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Faith Schools: Admissions

Department for Education written question – answered on 29th November 2016.

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Photo of Lord Storey Lord Storey Liberal Democrat Lords Spokesperson (Education)

To ask Her Majesty’s Government, in the light of the consultation on renewing the faith schools' selection cap, what plans they have for developing religious and ethnic integration in the event that the existing 50 per cent cap on religious selection is removed from free schools.

Photo of Lord Nash Lord Nash The Parliamentary Under-Secretary of State for Education

The 50 per cent cap on faith admissions to faith free schools has not resulted in mixed intakes in these schools. We are exploring through the Schools that work for everyone consultation alternative ways for ensuring such schools are inclusive in their outlook and attractive to parents of all faiths and none. All schools are already expected to promote fundamental British values, including mutual respect and tolerance of people of other faiths and none and all state-funded schools are also required to promote community cohesion.

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David Pollock
Posted on 30 Nov 2016 10:59 am (Report this annotation)

Lord Nash claims that “the 50 per cent cap on faith admissions to faith free schools has not resulted in mixed intakes in these schools.” This is simply UNTRUE.

While the cap has had little impact on boosting integration in the small number of non-Christian schools (unsurprising given that few non-Muslim/Hindu etc parents are likely to choose a Muslim/Hindu etc school for their children, regardless of what religious selection criteria are in place) the cap has had brought about a very significant improvement in integration in Christian free schools, which make up the overwhelming majority of religious free schools.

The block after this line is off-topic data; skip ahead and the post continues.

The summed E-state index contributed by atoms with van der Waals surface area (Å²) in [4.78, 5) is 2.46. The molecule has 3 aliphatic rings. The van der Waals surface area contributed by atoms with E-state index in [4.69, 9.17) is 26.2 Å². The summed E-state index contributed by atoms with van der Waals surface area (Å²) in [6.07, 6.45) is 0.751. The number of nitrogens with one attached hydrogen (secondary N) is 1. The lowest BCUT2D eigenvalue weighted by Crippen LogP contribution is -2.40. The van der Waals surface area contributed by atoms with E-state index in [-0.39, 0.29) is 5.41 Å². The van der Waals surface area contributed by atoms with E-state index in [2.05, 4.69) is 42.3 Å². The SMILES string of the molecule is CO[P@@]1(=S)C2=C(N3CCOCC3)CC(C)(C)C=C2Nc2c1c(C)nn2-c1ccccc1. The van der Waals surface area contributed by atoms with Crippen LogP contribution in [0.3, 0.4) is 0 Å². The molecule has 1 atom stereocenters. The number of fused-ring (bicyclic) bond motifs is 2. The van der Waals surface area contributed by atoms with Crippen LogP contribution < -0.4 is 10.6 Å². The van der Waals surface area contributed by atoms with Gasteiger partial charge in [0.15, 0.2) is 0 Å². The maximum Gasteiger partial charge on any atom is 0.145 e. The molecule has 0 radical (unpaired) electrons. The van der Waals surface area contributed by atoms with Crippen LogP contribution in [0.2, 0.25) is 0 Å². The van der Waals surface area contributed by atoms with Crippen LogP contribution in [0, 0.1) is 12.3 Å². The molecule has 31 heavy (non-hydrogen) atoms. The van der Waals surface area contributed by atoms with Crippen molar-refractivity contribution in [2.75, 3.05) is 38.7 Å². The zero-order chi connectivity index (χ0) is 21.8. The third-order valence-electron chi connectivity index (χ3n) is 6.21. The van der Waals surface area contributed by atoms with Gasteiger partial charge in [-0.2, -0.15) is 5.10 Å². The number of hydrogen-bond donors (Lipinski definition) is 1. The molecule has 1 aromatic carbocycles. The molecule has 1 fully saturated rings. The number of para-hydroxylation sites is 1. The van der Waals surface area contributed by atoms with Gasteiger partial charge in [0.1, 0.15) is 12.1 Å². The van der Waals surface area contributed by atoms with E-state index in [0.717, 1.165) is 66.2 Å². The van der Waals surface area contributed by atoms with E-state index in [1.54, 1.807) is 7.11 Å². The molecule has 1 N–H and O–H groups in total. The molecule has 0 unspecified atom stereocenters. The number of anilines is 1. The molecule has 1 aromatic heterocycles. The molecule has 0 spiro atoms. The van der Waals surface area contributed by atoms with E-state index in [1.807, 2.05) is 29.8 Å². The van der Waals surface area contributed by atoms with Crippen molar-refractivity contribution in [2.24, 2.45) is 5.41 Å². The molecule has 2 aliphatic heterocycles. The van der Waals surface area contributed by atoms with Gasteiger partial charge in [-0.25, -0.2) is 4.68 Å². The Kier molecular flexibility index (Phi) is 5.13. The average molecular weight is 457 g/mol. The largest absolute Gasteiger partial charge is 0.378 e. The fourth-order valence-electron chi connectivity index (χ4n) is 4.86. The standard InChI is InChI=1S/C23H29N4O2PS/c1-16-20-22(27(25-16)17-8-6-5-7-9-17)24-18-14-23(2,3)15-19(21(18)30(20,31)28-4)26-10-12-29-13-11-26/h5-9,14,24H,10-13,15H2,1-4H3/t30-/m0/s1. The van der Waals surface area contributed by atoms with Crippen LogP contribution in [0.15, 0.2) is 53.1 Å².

Christian free schools opened while the 50% cap has been in place are significantly less likely to be overwhelmingly ‘white’ than religious schools that are fully selective:

· 63% of pupils at CofE free schools are white, compared to 78% at fully religiously selective CofE schools.
· 55% of pupils at ‘other Christian’ schools are white compared to 85% at fully religiously selective ‘other Christian’ schools.

The cap on religious selection at free schools has also led to a remarkable increase in the access of Asian families to their local schools, and as a result to a big improvement in the ethnic diversity of Christian schools:

· Only 3% of pupils at ‘other Christian’ schools that are fully religiously selective are Asian, while nearly a fifth (19%) of pupils at ‘other Christian’ free schools are Asian.
· Only 6% of pupils at CofE schools that are fully religiously selective are Asian, while 15% of pupils at CofE free schools are Asian.

The Government is in danger of falling for a Roman Catholic con trick. The RC Church claims that its internal canon law prevents it opening free schools subject to a cap of 50% RC admissions, but there is no such law in canons 793 – 806 which deal with schools. Indeed, the official Catholic International Education Office says in a current paper that a ‘Catholic school is an inclusive school, founded in intercultural and inter-religious dialogue, a non-discriminatory school, open to all, especially the poorest’. It goes on to stress that ‘the Catholic school is anything but a communitarian school’.

With polls showing the majority (63%) of Catholics against any religious selection of pupils – which anyway does not exist in RC schools in most of Europe – and most private Catholic schools in the UK imposing no religious test, it is time for the Government to draw back from a change that would reinforce religious ghettoes for our children.